Education and Adoption Bill

– in a Public Bill Committee at on 2 July 2015.

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[Mr Christopher Chope in the Chair]

Photo of Christopher Chope Christopher Chope Conservative, Christchurch 11:30, 2 July 2015

We now begin line-by-line consideration of the Bill. Before we do, let me say that, should Members wish to remove their jackets during the Committee’s meetings, they may so do. I hope Members will also make sure all electronic devices are turned off or switched to silent mode.

I am going to make a few other preliminary announcements, including some that I would not normally make, because this is the first Standing Committee for a lot of Members present. As a general rule, my fellow Chair and I will not call starred amendments—amendments that have not been tabled with adequate notice. The required notice period in Public Bill Committees is three working days, which means that amendments should be tabled by the rise of the House on Monday if they are to be considered on Thursday, and by the rise of the House on Thursday if they are to be considered the following Tuesday. I am making an exception to that rule today, and I shall come to that in due course.

First, however, a brief explanation of how our arrangements normally operate may be useful to those who are new to them. The selection list for today’s sitting, which you probably all have before you, shows that various amendments have been grouped for debate. That happens at the discretion of the Chair, but such amendments normally have a similar theme or cover the same issue. The person who has tabled the lead amendment—the first amendment—in the group is called first to speak, and the Chairman will then call others who catch his eye. In a Standing Committee, it is possible for Members to speak on more than one occasion, so if they are dissatisfied with the Minister’s explanations—I am sure they will not be—they can always come back for a second bite at the cherry.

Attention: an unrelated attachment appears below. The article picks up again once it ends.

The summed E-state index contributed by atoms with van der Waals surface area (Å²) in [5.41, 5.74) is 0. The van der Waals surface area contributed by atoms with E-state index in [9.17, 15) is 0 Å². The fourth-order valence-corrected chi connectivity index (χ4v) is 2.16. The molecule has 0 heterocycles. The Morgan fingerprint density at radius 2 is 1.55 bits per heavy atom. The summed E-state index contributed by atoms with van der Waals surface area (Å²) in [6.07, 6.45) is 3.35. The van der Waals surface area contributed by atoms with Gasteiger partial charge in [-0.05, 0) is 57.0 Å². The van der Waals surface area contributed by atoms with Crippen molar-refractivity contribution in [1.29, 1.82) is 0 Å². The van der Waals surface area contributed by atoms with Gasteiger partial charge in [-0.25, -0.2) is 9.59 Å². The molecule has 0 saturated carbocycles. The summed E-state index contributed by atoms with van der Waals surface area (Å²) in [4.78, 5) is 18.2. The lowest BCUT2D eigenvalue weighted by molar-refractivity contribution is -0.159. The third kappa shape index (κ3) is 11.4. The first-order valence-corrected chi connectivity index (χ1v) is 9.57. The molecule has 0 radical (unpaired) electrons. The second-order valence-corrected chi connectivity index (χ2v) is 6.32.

At the end of the debate on a group of amendments, I shall again call the Member who moved the lead amendment if they wish to respond to the debate. Sometimes, the lead amendment will be a probing amendment, and the person who moved it will seek leave to withdraw it. We have to go through that process; we cannot just assume that the amendment disappears—it either has to be put to a vote, or the Committee has to give the Member leave to withdraw it.

It may be possible to ask for a Division on, for example, the third or fourth amendment in the group, and that is at the Chair’s discretion. However, it is normally helpful if the Chair is informed in advance of a Member’s desire to put an amendment other than the lead amendment to a vote. I shall work on the assumption that the Minister wishes the Committee to reach a decision on all Government amendments, although, obviously, we do not have any today.

Decisions on amendments do not take place in the order in which amendments are debated, but in the order in which they appear on the amendment paper. An amendment—say amendment 15—may have been discussed with a group of amendments earlier on the selection list, but we would not actually vote on it until we reached it in chronological order on the amendment paper. I hope that is helpful. The Chair and the Clerk are both available to help Members who want advice.

We sometimes have an issue with stand part debates. We can have one on each clause, but if the substance of a clause is covered sufficiently in debates on the amendments to it, the Chair will advise that there will be no separate stand part debate. Normally, we will give you advance notice, so that the Committee knows where it stands.

Today I have, exceptionally, selected two starred amendments, which arose from issues that were presented in the oral evidence on Tuesday, which meant that the required notice could not be given in time for the deadline. I understand that the text of the amendments was circulated to Committee members yesterday afternoon.

We agreed a programme motion on 30 June, which is reproduced at the end of the amendment paper. The motion sets out the order in which we have to consider the Bill, so today we start with clause 13 and amendment 1.